Historical Background

Most of Shakespeare’s comedies, histories, and tragedies were written during England’s “golden age” under the celebrated 45-year reign (1558-1603) of Queen Elizabeth I. Historically, the Elizabethan era took place in the wake of the Protestant Reformation when the English Renaissance was ushered in and the arts flourished. When King James I succeeded Elizabeth to the throne after her death in 1603, he continued, at least to some extent, the rich cultural legacy left by the late queen. The new king, a patron of the arts, agreed to sponsor the King’s Men, Shakespeare’s theatrical group.

By 1608, after an illustrious career as a playwright, Shakespeare turned away from the great tragedies (Hamlet, Othello, and King Lear) and directed his creative energies toward the romances or tragi-comedies (The Tempest, Pericles, Cymbeline, and The Winter’s Tale).

The romances involve improbable and fanciful events that border on imagination rather than fact. Prospero’s magic is typical of the genre. Characters are often drawn in opposing categories of black and white and include the idealized heroine. In The Tempest, for example, Miranda is portrayed as the pure image of chastity. Love in the romances is characteristically subjected to great difficulty. Miranda stands by anxiously as she watches Ferdinand bear the “trials of love” imposed upon him by Prospero.

The Tempest is tragi-comic with a serious plot that could be suitable for tragedy but ends happily like a comedy. The usurpation of Prospero’s dukedom and the plot of Antonio and Sebastian to kill Alonso and Gonzalo carry potential tragic elements, but the evil plans are eventually thwarted, and all ends happily.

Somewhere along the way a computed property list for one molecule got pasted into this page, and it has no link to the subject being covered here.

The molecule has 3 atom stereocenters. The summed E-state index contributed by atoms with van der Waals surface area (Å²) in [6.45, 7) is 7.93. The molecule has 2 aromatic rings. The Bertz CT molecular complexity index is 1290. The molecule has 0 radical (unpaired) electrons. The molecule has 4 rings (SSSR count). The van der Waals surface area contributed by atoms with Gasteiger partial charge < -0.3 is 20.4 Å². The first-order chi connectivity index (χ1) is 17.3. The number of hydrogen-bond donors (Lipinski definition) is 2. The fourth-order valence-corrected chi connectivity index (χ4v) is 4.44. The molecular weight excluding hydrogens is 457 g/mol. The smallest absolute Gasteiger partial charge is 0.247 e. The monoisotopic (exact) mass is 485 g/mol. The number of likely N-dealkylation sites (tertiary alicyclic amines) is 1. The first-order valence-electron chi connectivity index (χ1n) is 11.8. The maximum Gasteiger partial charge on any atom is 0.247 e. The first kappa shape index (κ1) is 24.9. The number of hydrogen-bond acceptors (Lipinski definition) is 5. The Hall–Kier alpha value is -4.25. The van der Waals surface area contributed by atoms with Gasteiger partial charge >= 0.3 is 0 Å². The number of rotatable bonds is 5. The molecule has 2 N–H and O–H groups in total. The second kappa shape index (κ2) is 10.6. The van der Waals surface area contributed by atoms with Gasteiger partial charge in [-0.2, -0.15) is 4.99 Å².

The Tempest was first published in the Folio edition of 1623 where it was placed as the opening work. According to an account book at the Revel’s Office in Somerset House, the play was first performed at Whitehall on Hallowmas night, November 1, 1611. It was produced in court for the second time to celebrate the marriage of the daughter of James I, Princess Elizabeth, to the Elector Palatine in the winter of 1612-13.

There are no known sources for the main plot, but it is believed that...

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Places Discussed

(Critical Guide to Settings and Places in Literature)

Enchanted island

Enchanted island. Remote home of the rightful duke of Milan, Prospero, as well as his daughter Miranda and his slave Caliban. Presumably the almost deserted island is in the Mediterranean Sea, but it resembles the tropical islands of even more remote seas around the world that European navigators were beginning to discover during William Shakespeare’s time. Europeans were coming to expect far-off islands to be home to strange creatures and peoples, such as Prospero’s islander slave, Caliban. To the Europeans, remote tropical islands also seemed like earthly paradises, recalling myths of an original Golden Age or a new Utopia.

Such earthly paradises—or any new lands, for that matter—were starting to be occupied by Europeans without much regard for their original inhabitants. A microcosm of this developing colonial mentality exists in The Tempest, whose island originally belonged to Caliban, who is described as a “savage” and “monster.” After becoming stranded on the island with his young daughter, Prospero at first coexists peacefully with Caliban. However, when Caliban tries to mate with Miranda, Prospero takes over the island and enslaves Caliban.

What enables Prospero to enslave Caliban so easily is his knowledge gained from books (much superior to the black magic of Caliban’s mother, a witch). Through this knowledge, Prospero is able to torture Caliban’s joints and give him nightmares. Prospero uses the same knowledge to draw his European enemies to the island, stir up a storm that shipwrecks them, and harass them until they beg forgiveness. Prospero is an archetypal figure of the scientist, and his abilities to play music in the air, control the weather, and call on spirits to do his bidding make the island a science and technology museum.

Modern Connections

(Shakespeare for Students)